How can we support a PWS in daily interactions?

Hi! I’m Jose Rojas. I’m a student as CSUF studying communication sciences and disorders. In my fluency class we recently finished up a voluntary stuttering project where we, as students, had to purposefully stutter in front of others. One thing I experienced was that others tended to “overcompensate” when they heard me. They smiled at me, nodded, said things like “take your time”, and while that’s great, it also felt a bit patronizing! I also had some people finish my sentences for me. How should non-stutterers support a PWS during interactions without inciting feelings of embarrassment for the other? What can we do to respectfully support them?  

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Comments

How can we support a PWS in daily interactions? — 1 Comment

  1. Hi Jose

    Thanks for your observations. Yes, most people want to help, but help is not always helpful. Most of the people I meet are patient and friendly, but unfortunately not everyone is. Sometimes people laugh, some because they are so surprised they don’t know what else to do, and a few because they actually think stuttering is funny. Remember that the media still projects us as funny, weird, less intelligent and even criminals, and there are still so many misconceptions.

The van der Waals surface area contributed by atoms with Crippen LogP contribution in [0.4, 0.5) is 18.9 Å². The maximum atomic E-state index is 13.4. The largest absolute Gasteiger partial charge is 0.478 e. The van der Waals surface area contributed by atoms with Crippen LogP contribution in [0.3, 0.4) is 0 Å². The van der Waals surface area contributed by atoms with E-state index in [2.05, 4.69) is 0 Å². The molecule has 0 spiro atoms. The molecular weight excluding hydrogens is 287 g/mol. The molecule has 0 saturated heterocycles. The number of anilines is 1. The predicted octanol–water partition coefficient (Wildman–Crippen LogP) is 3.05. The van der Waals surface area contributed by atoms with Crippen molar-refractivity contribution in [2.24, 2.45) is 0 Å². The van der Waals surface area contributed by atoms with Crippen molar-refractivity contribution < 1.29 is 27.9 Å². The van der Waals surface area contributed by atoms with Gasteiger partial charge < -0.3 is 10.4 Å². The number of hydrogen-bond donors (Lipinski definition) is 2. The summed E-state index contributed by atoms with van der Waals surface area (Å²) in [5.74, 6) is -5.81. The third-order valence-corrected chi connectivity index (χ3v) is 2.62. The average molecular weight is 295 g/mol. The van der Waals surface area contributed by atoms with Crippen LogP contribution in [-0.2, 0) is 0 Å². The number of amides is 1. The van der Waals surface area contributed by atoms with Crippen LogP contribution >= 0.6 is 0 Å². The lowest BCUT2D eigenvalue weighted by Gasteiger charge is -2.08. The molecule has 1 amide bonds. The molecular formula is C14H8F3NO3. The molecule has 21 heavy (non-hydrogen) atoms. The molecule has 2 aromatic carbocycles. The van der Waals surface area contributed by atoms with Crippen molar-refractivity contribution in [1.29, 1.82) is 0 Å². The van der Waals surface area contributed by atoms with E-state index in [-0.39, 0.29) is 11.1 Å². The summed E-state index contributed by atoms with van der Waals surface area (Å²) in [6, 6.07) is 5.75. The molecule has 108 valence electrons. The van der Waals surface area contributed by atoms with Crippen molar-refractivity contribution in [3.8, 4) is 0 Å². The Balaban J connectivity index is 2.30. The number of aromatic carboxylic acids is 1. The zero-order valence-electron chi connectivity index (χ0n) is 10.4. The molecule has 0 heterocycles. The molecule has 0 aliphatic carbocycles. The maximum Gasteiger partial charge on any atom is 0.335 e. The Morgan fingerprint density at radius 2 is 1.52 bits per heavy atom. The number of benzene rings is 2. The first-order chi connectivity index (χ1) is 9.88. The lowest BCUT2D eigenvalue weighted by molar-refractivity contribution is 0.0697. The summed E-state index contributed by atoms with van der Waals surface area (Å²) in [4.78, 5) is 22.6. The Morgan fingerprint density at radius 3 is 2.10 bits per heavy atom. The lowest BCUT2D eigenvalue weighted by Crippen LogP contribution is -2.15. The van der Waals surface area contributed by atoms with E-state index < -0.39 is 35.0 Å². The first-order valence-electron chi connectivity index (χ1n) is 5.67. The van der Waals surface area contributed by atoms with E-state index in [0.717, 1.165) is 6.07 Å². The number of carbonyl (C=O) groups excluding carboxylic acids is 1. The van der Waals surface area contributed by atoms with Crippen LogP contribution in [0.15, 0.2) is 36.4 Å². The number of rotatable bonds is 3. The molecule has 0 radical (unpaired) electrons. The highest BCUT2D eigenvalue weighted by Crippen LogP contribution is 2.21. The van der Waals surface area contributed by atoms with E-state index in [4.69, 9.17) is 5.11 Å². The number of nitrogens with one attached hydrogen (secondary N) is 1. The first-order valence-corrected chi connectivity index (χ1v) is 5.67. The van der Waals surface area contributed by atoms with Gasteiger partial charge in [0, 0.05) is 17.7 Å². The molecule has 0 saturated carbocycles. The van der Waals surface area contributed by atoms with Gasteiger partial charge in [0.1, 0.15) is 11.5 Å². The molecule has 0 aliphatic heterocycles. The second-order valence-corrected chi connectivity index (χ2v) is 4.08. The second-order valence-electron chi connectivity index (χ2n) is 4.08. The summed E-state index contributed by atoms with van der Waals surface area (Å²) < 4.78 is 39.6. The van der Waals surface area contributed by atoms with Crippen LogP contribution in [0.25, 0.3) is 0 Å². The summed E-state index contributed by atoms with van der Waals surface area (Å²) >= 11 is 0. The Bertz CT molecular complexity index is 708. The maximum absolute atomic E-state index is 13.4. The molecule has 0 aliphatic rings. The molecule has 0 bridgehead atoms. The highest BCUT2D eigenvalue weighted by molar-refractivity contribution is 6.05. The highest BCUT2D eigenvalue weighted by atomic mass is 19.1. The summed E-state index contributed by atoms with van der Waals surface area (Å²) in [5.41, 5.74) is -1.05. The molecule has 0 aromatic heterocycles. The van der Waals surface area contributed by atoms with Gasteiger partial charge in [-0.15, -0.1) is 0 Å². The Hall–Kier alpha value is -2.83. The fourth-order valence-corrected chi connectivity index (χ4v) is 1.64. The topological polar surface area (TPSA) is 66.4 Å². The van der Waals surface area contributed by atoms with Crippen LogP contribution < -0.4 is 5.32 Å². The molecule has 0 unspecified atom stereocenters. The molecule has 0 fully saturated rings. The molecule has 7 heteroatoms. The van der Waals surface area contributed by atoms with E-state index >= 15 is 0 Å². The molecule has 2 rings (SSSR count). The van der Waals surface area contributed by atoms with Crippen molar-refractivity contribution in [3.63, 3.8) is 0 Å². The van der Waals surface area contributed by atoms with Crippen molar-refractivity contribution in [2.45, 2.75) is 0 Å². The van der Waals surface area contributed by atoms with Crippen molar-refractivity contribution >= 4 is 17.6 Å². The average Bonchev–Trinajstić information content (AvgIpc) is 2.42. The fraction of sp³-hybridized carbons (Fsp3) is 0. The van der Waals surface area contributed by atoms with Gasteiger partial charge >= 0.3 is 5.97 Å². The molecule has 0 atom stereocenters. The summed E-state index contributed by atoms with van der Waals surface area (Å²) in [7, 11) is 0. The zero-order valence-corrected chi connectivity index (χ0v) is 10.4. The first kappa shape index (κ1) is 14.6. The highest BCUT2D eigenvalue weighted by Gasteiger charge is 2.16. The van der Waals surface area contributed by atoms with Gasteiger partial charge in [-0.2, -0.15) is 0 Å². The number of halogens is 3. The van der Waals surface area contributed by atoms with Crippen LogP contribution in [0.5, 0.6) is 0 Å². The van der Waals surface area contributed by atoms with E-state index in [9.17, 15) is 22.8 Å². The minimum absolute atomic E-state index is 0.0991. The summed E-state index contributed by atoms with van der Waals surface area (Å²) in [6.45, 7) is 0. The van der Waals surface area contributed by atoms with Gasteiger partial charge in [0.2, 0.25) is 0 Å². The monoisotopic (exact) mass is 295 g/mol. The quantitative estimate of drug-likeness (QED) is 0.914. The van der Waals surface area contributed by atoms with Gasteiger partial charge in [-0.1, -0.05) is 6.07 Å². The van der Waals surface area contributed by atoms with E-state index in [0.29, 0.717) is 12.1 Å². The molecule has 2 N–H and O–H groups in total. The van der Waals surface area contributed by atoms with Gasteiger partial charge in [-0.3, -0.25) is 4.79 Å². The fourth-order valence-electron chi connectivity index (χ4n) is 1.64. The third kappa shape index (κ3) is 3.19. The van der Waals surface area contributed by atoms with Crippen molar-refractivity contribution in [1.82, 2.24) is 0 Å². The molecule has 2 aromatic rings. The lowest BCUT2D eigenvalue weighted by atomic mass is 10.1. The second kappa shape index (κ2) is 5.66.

We also meet people who try to “help”. They interrupt, fill in our words, look away etc, and we get “advice” like “take a deep breath”, “you don’t have to be nervous” and “there’s this therapy that cures you in two days”. Very nice, but not helping. Worse, it might silence us, as you take away our words and show you’re more focused on how we speak than what we’re saying.

    There are countries where stuttering is so wrong, people are not allowed to get married or are hit in school. I also heard about one country where stuttering is totally ok, so there is no therapy available!

    In short, more and more people understand they simply need to treat us like any other person and just give us a little more time. And ASK if you’re unsure how to react or help. And as long as not everyone understands, we need to keep talking and explain how we want to be treated, what is helping and what not. To do that, we need to work on shame and to make stuttering visible in society.

    Happy ISAD and keep helping us talk

    Anita